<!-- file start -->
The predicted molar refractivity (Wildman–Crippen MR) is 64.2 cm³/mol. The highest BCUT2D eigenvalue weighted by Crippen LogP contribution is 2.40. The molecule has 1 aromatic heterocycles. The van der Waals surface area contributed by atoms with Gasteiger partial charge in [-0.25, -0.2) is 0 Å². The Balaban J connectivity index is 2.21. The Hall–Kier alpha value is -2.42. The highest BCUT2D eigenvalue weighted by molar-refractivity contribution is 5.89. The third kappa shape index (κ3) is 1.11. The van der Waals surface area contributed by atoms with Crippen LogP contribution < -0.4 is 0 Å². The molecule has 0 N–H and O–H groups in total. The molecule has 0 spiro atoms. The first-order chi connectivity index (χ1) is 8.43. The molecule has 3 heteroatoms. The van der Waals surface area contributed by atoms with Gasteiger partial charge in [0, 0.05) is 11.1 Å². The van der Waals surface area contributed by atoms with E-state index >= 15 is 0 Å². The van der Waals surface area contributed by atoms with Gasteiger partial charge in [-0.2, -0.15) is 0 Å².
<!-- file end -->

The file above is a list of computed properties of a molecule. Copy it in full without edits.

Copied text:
The predicted molar refractivity (Wildman–Crippen MR) is 64.2 cm³/mol. The highest BCUT2D eigenvalue weighted by Crippen LogP contribution is 2.40. The molecule has 1 aromatic heterocycles. The van der Waals surface area contributed by atoms with Gasteiger partial charge in [-0.25, -0.2) is 0 Å². The Balaban J connectivity index is 2.21. The Hall–Kier alpha value is -2.42. The highest BCUT2D eigenvalue weighted by molar-refractivity contribution is 5.89. The third kappa shape index (κ3) is 1.11. The van der Waals surface area contributed by atoms with Crippen LogP contribution < -0.4 is 0 Å². The molecule has 0 N–H and O–H groups in total. The molecule has 0 spiro atoms. The first-order chi connectivity index (χ1) is 8.43. The molecule has 3 heteroatoms. The van der Waals surface area contributed by atoms with Gasteiger partial charge in [0, 0.05) is 11.1 Å². The van der Waals surface area contributed by atoms with E-state index >= 15 is 0 Å². The van der Waals surface area contributed by atoms with Gasteiger partial charge in [-0.2, -0.15) is 0 Å².